There's a question I'd rather like one of the nation's journalists to ask Jim Murphy some time soon. It goes like this. "You know that promise you keep making that you will prevent the SNP from gaining even a SINGLE SEAT from Labour next May? I take it you'll be resigning immediately if you don't deliver on that, yeah?"
Because as of this moment Murphy's powers of prophecy aren't looking too hot. Survation have just released the first full-scale Scottish poll to have been conducted since he became Scottish Labour "leader" (the fieldwork took place between Monday and Thursday) and the message is absolutely identical to the one that Scottish subsamples from GB-wide polls have been sending us over the last few days - namely that the "Murphy bounce" eagerly anticipated by Jim's right-wing admirers north and south of the border has quite simply failed to materialise. Given that the SNP's Westminster lead in the last Survation poll seemed implausibly high, I had expected them to slip back a bit tonight due to normal sampling variation, but instead there has been a further net swing of about 1% from Labour to the SNP.
Scottish voting intentions for the May 2015 UK general election :
SNP 48.2% (+2.4)
Labour 24.4% (+0.5)
Conservatives 15.9% (-0.8)
Liberal Democrats 5.3% (-0.8)
UKIP 4.0% (-0.8)
Greens 1.1% (-0.4)
BNP 0.4% (-0.3)
SSP 0.1% (-0.1)
On those numbers, Murphy's problems would go a touch further than merely a failure to keep his promise of preventing the SNP from gaining a single seat. He'd actually be losing no fewer than THIRTY-SEVEN of the forty-one Scottish seats that Labour won at the last general election - and, needless to say, every single one of them would be a gain for the SNP. Most amusingly of all, Murphy would even lose his own East Renfrewshire seat!
In the real world, the result is unlikely to be quite that good. It seems reasonable to assume there'll be some kind of swing back to Labour as polling day approaches, if only because they'll have a huge advantage due to lop-sided coverage beamed in by the London media. It's also possible that Survation are slightly overstating the SNP's lead, even as it stands now. Although there isn't quite the clear-cut divide that we saw during much of the referendum campaign between Yes-friendly and No-friendly pollsters, Survation do seem to have emerged (at least in their online polls) as one of the most favourable firms for the SNP. Oddly, though, the most favourable of the lot has been Ipsos-Mori, a pollster that spent the referendum campaign vying with YouGov for the title of most No-friendly firm. Conversely, the recent polls from Panelbase have shown a somewhat lower (albeit still huge) SNP lead, even though they were for such a long time the only firm that had Yes even within touching distance.
We certainly shouldn't buy into the idea that Survation "must" be overstating the SNP, though. It's worth pointing out that their methodology is actually much less favourable for the SNP now than it was in their pre-referendum polls, for the simple reason that they have started weighting by recalled referendum vote. In this poll, 438 people who recall voting Yes were downweighted to count as only 411, while 482 No voters were upweighted to count as 509. (Those numbers change slightly after undecideds and probable non-voters are stripped out, but the basic pattern remains the same.) The mind boggles as to how big Labour's deficit would be if the pre-referendum methodology was still in operation.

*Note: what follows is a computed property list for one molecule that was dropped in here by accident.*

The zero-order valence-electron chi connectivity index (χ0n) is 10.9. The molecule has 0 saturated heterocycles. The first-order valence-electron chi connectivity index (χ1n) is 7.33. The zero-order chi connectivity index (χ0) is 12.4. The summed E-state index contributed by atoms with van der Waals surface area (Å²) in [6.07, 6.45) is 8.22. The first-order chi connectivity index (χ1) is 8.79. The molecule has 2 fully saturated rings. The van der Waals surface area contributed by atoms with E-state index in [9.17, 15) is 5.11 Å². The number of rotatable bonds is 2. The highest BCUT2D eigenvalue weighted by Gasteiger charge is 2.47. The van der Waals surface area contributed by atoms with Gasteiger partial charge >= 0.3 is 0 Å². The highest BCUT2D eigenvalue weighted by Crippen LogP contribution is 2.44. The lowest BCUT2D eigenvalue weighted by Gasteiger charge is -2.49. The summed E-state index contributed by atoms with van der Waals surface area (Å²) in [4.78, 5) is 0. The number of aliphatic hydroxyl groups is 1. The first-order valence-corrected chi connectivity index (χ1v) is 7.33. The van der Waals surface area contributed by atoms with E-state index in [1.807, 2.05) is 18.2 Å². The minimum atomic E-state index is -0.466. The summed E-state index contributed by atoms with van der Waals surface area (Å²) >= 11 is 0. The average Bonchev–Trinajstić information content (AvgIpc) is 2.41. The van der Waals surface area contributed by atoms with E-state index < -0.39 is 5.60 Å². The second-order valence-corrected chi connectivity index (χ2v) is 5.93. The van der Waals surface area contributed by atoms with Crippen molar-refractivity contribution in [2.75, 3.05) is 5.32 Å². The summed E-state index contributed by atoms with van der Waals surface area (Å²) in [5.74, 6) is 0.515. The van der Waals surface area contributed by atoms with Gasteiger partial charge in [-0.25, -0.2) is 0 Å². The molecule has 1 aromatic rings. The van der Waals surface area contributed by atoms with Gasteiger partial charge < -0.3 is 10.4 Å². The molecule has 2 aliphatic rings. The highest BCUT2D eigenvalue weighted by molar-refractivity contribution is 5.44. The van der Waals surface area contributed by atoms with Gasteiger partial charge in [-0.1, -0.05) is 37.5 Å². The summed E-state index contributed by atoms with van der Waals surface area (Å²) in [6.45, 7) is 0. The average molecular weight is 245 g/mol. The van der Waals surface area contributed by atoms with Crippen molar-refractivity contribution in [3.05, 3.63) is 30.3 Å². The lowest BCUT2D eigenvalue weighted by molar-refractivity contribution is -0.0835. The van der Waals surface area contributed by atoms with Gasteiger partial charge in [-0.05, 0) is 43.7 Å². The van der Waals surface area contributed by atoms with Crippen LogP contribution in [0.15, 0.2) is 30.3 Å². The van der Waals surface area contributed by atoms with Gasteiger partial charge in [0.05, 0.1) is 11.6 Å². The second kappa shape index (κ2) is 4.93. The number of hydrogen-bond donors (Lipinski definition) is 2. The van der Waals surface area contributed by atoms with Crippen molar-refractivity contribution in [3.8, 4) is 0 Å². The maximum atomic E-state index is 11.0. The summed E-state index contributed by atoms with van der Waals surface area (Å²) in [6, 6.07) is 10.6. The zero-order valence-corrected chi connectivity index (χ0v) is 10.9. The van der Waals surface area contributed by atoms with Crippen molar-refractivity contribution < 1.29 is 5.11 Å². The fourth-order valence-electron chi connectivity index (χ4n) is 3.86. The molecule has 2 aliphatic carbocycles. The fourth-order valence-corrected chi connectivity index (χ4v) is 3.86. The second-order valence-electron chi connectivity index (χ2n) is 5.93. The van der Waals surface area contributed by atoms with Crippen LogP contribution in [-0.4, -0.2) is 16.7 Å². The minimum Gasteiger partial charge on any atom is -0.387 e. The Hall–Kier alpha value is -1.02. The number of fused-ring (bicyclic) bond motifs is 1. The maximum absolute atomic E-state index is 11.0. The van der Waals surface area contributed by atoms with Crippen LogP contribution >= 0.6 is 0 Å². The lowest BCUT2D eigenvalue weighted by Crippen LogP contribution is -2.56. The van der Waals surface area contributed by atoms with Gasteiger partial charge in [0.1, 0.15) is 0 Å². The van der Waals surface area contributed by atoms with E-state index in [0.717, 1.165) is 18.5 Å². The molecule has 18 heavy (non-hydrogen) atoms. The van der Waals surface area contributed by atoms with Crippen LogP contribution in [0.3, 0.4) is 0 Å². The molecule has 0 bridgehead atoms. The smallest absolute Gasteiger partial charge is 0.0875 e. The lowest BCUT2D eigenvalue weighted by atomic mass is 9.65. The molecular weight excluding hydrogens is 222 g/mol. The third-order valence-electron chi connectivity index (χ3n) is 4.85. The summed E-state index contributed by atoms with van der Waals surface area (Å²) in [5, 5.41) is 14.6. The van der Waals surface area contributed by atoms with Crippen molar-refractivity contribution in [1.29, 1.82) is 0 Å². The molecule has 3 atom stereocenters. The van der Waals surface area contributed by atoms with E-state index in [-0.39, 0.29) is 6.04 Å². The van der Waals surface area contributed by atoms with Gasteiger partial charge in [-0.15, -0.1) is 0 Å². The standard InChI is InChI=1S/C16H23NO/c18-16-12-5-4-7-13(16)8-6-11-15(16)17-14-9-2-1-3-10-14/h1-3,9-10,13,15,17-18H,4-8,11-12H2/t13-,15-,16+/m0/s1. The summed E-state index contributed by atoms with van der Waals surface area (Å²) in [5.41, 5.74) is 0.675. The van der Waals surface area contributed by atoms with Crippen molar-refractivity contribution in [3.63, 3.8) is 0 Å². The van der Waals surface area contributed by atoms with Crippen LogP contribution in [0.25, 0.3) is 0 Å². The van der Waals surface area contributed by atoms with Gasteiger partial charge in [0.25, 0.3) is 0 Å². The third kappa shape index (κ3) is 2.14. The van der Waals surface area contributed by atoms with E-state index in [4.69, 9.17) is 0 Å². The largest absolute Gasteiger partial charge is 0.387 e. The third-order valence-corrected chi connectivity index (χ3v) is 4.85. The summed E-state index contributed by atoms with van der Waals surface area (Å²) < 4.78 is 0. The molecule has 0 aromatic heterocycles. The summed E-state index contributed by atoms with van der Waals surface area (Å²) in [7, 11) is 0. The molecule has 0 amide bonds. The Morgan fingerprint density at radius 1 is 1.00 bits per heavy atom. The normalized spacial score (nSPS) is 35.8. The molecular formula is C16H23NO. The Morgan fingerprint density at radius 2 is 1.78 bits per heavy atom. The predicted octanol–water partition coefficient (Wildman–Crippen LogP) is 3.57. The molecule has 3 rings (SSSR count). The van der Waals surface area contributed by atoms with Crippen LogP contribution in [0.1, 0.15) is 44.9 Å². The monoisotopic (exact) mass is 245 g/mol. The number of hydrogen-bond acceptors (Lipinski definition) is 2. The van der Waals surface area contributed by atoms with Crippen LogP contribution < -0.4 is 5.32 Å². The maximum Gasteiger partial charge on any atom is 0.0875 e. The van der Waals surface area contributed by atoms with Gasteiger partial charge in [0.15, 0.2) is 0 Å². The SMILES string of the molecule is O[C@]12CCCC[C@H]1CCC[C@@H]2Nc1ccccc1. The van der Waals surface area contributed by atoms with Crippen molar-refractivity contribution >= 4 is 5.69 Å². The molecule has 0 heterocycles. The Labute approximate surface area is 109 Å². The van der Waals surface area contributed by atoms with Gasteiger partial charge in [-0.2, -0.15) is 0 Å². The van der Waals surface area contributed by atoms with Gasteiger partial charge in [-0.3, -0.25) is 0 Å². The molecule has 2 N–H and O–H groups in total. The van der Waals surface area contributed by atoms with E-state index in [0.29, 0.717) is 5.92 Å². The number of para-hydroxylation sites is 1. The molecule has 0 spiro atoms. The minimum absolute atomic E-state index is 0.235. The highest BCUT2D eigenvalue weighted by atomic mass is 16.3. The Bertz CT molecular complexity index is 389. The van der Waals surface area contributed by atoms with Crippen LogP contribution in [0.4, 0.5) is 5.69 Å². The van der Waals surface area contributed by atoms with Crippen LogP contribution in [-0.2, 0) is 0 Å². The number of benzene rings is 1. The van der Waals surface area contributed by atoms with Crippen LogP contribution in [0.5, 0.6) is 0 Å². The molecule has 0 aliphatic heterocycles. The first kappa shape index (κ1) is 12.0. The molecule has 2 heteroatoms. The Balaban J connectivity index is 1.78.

Whatever we might think about specific weighting procedures and their effect on the size of the SNP lead, one thing about this poll that we should be able to have a reasonable amount of trust in is the trend, because as far as I can see there has been no further methodological change since the last Survation poll. And it's the trend where the true horror lies for Labour. The idea that Jim Murphy was going to be some kind of "Messiah" figure now looks unutterably daft. The Record (which commissioned the poll) are valiantly trying to put a positive spin on the situation by distracting our attention with the results of supplementary questions that asked specifically about Murphy, but in truth even those look pretty grim for Labour. Just 14% of voters say that they are more likely to vote Labour now that Murphy is "leader", while 18% are less likely to do so. A quarter of voters say they think Labour will be more successful due to Murphy, compared to 16% who don't - but that's actually a much less important finding, because it will have been influenced more by the media's propaganda efforts to paint Murphy as a political colossus and obvious vote-winner, rather than by respondents' own feelings about the man.
The Record's last throw of the dice is to point to the finding that 28% of Labour voters, 14% of Tory voters and 22% of Liberal Democrat voters agree with the statement : "I am more likely to vote Labour now Jim Murphy is Scottish Labour leader". Suspiciously, though, we are not told how many Labour, Tory and Lib Dem voters agree with the statement "I am less likely to vote Labour now Jim Murphy is Scottish Labour leader", and that part of the datasets hasn't been published yet. Perhaps the most important detail we need to see is how many current SNP voters say they are less likely to vote Labour now that Murphy is in harness - because of course a large chunk of Labour's support from 2010 is now in the SNP column. Admittedly, we're told that 21% of current SNP voters would "seriously consider voting Labour" - but we aren't told how many current Labour voters would seriously consider voting SNP. How mysterious.